Tony has a Synology NAS, but the public folder disappeared from his Windows PC. And Windows won't let him browse to it. Leo says SMB has to be enabled for the folder to be discovered. It's the networking protocol that Windows uses. It will also give you a password challenge. But once you input the password, Windows should remember it.
network attached storage
Ivan has a 2 drive NAS that has files he needs, but the RAID 1 hard drive are reading as corrupted. He believes it is the corruption of one, synced to the other. Leo says that the hardware is probably fine, there's just corruption in the files themselves. But it could be a physical issue making it worth using SpinRite to repair it. However, if the corruption has spread, that points to a software error in the files, not the hardware itself.
Brett is worried he's been hacked. He used UNRAID to create his own Network Attached Storage. But he recently got a message that he had 114 login attempts on his network. Leo says that it is very common. Any server that is online and attached to the internet will be attacked. Mostly by a bot that is programmed to look for servers online. Make sure you have security features that only allow logins from approved regions, IP addresses, or from your work. There should also be a feature that will lock out an IP address that keeps trying to log in.
Gifford is getting a new Mac but he also needs some storage for his 6TB of data. Is a Drobo a good option? Should he build a Hackintosh? Leo says that's a fun project, but it'll never be as reliable as a bonafide Mac.
Paul's WD NAS can't be seen on his network after changing the cable connector. There's a red light that says "I'm not working." Leo says he could try to use another computer with the dashboard software and connect directly, bypassing the router. If he sees it, then there's some issue connecting through the router. Leo says that Western Digital's NAS is terrible. Definitely not his preferred NAS. They fail more often than others. Leo prefers Synology.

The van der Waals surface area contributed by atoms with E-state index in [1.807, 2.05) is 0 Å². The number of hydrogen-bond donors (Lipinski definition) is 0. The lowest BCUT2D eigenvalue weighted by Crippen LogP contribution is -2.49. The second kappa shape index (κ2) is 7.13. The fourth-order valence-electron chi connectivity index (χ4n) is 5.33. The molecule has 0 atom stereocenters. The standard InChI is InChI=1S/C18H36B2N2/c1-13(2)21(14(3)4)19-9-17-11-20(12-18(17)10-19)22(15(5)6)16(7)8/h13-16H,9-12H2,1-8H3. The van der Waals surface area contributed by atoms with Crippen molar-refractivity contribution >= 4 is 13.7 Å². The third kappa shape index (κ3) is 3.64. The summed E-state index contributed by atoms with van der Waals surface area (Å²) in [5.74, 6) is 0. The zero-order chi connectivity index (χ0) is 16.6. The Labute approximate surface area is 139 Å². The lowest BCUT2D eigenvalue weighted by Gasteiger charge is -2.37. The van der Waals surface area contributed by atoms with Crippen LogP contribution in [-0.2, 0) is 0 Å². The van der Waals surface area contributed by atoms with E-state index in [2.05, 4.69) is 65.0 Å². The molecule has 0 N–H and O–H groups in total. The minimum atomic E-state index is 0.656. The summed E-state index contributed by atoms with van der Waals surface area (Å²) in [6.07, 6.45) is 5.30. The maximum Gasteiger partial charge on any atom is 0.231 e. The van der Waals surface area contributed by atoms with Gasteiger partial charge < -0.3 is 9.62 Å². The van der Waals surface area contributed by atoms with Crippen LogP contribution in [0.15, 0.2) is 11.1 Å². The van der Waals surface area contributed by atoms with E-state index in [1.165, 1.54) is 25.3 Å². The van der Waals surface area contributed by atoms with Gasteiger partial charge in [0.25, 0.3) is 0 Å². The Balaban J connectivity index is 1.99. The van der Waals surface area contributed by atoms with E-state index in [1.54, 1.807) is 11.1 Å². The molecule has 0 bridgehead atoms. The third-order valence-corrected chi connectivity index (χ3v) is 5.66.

Aaron has a Synology NAS, and he handles a lot of really large image files. But they load really slowly. Leo says that while loading it can bog down and there are several issues in the chain. He shouldn't treat his NAS as local storage. He should transfer his data to a hard drive. It still shouldn't be that slow, though. Leo suspects a misconfiguration issue. Aaron should make sure SMB File Sharing is turned on. That could help.
Wade wants to know if he can use network attached storage (NAS) with his Chromebook? Leo says he can mount the NAS as a drive, and he can access his NAS through the web. But to do a direct backup using Chrome may be nontrivial. Wade should check out the Chrome extension Network File Share.
Chip has a failed hard drive and doesn't really want to spend over $500 to repair it. Is there a way to do it himself? Leo says that a hard drive dying can mean a lot of things. It could be a hardware failure or it could be a software failure. It could be a corrupt sector on the boot record. Software failures are easy to fix and inexpensive. Hardware failures will cost a lot. Drivesavers charge a lot because they have a clean room with all the parts, and can replace bad parts and recover the data.
David works with about ten other people in a small company, and they all share files using DropBox. They're getting conflicts, however with certain database files that they have stored on DropBox. Leo says if he has two programs accessing the same file at once, they will have problems. David wants to set up a VPN, and he was able to configure Hamachi. Leo says this won't fix the fundamental problem, though — it has to support record locking. David says that Microsoft Access supports locking, but it doesn't work with DropBox because people are accessing the file on their local systems.
Bruce has a network attached storage (NAS) drive and he's getting an error message. He's worried he's lost the data. Leo says that if the network RAID was set to RAID 0 or "scary RAID" then there's a chance that's the case. But if it was set as "redundant" then if one drive has gone bad, replacing it will fix it. The error message Bruce is getting indicates the entire Western Digital NAS has been corrupted and the only thing he can do is reboot the NAS and see if it self-corrects. Bruce also said that the error occurred with all the drives taken out of the machine.